Players are not seeing these games as having enough gameplay & content value to justify a sub fee. The reason why many sub MMOs are doing poorly is not simply because those games were using an 'obsolete payment model'. If the latter is what all these 'AAA' studios have come away with as their lesson after seeing years of post-WoW MMO failures, then maybe the genre is in peril after all.

Related Reading:
SWTOR's Failure Was Not 'Random Chance'
Should AAA Game Studios Die?


Anonymous said...

Agreed wholeheartedly. This also reminds me of a question on Twitter that Syl asked a while ago that might be relevant to this discussion. Basically, she asked that now that Guild Wars 2 is a month old if people would who play it would still do it if it was a subscription-based game.

My answer was that I would definitely do it. Because to me I haven't been enjoying a MMO this much in a very long time. So it would be worth to me paying a subscription for it.

And just to add to this discussion...

I really wish the companies would try to chase some magical solution that makes their game impossible to fail and will give them tons of money. Cloning the most popular game won't do it. Changing business models won't do it either.

What I wish they would do is give a look at all the most prominent MMOs since the beginning of the genre and try to figure out what made them tick and what made some of them fail. They should specially look at the ones who didn't do well as there are a lot of them, both subscription only and F2P ones.

~ Rakuno

Bhagpuss said...

I generally tend to agree with John Smedley ( I know, shocking) at least in his broad-brush "direction of the genre" statements. His recent take on the f2p future, at least as reported (haven't watched the full speech) was somewhat depressing.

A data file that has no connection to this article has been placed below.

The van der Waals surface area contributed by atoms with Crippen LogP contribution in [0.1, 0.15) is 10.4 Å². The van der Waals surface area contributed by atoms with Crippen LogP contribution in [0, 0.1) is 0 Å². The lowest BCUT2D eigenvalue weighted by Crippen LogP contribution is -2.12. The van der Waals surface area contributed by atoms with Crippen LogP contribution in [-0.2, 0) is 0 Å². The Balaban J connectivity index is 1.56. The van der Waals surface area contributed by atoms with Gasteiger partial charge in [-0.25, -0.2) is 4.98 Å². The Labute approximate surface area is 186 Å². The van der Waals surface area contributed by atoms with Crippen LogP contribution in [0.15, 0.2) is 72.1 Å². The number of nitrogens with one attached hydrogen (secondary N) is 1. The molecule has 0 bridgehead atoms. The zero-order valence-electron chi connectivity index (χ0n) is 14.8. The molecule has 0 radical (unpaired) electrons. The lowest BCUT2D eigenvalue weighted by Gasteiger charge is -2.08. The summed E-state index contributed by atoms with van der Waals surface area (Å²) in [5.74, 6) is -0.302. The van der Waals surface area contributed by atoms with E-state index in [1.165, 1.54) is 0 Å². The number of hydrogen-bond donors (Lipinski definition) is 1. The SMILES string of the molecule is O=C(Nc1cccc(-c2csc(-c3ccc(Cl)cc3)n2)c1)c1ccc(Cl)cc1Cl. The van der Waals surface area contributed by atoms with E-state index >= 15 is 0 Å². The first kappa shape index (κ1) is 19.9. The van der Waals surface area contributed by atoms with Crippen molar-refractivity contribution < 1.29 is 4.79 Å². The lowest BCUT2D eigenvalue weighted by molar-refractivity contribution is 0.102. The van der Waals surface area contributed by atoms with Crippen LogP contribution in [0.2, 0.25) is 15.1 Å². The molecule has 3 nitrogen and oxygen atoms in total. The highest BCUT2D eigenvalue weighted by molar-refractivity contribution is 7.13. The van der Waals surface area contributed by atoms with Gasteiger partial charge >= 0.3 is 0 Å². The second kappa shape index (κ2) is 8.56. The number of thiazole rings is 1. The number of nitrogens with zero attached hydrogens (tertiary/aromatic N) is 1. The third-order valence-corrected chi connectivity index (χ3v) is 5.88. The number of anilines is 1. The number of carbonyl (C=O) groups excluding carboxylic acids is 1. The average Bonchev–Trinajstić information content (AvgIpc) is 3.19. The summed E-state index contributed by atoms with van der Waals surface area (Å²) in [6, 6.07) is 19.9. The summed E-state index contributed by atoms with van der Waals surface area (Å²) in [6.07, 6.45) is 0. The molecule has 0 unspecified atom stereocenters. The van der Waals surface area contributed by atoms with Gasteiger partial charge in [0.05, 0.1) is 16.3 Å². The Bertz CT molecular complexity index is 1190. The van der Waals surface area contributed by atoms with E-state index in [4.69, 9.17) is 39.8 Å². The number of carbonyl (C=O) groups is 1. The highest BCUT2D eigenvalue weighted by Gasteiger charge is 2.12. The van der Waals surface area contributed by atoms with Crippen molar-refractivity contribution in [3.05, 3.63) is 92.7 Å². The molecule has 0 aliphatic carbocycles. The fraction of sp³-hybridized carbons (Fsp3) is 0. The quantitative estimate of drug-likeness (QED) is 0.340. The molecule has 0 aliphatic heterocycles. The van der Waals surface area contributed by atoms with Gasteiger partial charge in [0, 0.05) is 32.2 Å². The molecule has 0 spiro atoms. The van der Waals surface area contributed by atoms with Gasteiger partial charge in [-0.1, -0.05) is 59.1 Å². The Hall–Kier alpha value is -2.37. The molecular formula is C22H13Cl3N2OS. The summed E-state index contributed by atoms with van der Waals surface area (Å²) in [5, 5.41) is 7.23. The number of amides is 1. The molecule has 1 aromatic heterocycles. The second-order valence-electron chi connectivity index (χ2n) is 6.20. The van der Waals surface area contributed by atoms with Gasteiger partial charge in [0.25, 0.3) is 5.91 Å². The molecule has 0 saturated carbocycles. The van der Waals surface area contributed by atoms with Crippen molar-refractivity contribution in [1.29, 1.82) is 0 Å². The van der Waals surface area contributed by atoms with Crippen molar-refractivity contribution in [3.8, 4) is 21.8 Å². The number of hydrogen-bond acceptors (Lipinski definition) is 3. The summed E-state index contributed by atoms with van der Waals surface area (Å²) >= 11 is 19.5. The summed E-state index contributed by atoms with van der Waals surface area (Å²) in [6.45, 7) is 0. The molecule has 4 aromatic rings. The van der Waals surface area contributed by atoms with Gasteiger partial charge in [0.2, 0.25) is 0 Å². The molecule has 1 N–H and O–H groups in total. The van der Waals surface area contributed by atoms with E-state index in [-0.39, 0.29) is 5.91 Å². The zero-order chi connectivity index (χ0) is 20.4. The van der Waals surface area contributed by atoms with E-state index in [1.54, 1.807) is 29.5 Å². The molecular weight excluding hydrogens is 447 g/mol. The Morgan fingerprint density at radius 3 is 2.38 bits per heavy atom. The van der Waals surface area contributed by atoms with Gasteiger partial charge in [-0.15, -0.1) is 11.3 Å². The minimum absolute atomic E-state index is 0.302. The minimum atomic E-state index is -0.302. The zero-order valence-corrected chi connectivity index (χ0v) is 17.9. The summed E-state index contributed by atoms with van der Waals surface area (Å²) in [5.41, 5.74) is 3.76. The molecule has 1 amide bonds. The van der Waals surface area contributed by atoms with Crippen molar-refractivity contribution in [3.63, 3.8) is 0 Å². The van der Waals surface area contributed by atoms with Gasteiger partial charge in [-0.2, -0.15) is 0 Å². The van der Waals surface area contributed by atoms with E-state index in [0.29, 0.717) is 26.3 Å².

He's probably right that LOL and similar MOBAs are the financial future of online gaming, at least in the next wave, which means for a few years. They aren't MMORPGs, though and MMORPG is the genre that I'm interested in. If all the big development houses go MOBA instead of MMORPG that's not good news for me regardless of whether the games they make are "free" or not.

Pai said...

MMORPGs (the type with a huge virtual world) are niche. WoW is a freak.

I still think that successful MMORPGs can exist, but they'll have to be WAY smaller and more concentrated in scope (and players will have to give up their demand for 'AAA' graphics and such). That's my prediction, anyway.

Anonymous said...

Agree with Pai. I said something similar a week or so ago about the "failing" of The Secret World. The real failure was their expectations and first year goals. There's no way they should have expected over 500k subs.

Likewise, SWTOR didn't learn the lesson either and so are gutting their game down to F2P for the exact same reason. They don't know that their games are supposed to be niche with a small audience that can grow if the game is developed and nurtured.

Wrong lessons have been learned and in 2011 we started seeing some of the results of *not* learning the *correct* things from this stuff.